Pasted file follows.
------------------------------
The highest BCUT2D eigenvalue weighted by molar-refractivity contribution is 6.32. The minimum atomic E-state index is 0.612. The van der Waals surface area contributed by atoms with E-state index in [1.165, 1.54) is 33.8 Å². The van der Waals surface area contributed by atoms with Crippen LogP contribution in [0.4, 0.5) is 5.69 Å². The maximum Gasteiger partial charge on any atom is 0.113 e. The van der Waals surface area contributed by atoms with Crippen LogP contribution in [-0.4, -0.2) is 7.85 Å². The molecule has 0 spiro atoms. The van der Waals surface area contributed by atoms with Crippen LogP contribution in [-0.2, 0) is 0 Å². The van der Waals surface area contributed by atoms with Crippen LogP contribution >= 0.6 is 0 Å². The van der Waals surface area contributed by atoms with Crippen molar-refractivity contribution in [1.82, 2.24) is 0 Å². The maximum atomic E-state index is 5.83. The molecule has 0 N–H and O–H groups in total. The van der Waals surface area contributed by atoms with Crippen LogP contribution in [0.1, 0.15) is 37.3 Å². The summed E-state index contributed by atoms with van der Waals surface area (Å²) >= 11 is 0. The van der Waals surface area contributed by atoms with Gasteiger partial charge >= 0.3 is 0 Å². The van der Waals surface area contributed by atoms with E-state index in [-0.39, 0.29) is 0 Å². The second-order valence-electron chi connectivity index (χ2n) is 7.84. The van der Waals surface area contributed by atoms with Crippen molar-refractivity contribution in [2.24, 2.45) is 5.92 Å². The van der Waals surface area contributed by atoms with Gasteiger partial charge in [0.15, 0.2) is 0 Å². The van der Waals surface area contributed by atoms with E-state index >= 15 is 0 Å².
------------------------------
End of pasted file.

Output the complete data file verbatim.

The highest BCUT2D eigenvalue weighted by molar-refractivity contribution is 6.32. The minimum atomic E-state index is 0.612. The van der Waals surface area contributed by atoms with E-state index in [1.165, 1.54) is 33.8 Å². The van der Waals surface area contributed by atoms with Crippen LogP contribution in [0.4, 0.5) is 5.69 Å². The maximum Gasteiger partial charge on any atom is 0.113 e. The van der Waals surface area contributed by atoms with Crippen LogP contribution in [-0.4, -0.2) is 7.85 Å². The molecule has 0 spiro atoms. The van der Waals surface area contributed by atoms with Crippen LogP contribution in [-0.2, 0) is 0 Å². The van der Waals surface area contributed by atoms with Crippen LogP contribution >= 0.6 is 0 Å². The van der Waals surface area contributed by atoms with Crippen molar-refractivity contribution in [1.82, 2.24) is 0 Å². The maximum atomic E-state index is 5.83. The molecule has 0 N–H and O–H groups in total. The van der Waals surface area contributed by atoms with Crippen LogP contribution in [0.1, 0.15) is 37.3 Å². The summed E-state index contributed by atoms with van der Waals surface area (Å²) >= 11 is 0. The van der Waals surface area contributed by atoms with Gasteiger partial charge >= 0.3 is 0 Å². The van der Waals surface area contributed by atoms with E-state index in [-0.39, 0.29) is 0 Å². The second-order valence-electron chi connectivity index (χ2n) is 7.84. The van der Waals surface area contributed by atoms with Crippen molar-refractivity contribution in [2.24, 2.45) is 5.92 Å². The van der Waals surface area contributed by atoms with Gasteiger partial charge in [0.15, 0.2) is 0 Å². The van der Waals surface area contributed by atoms with E-state index >= 15 is 0 Å².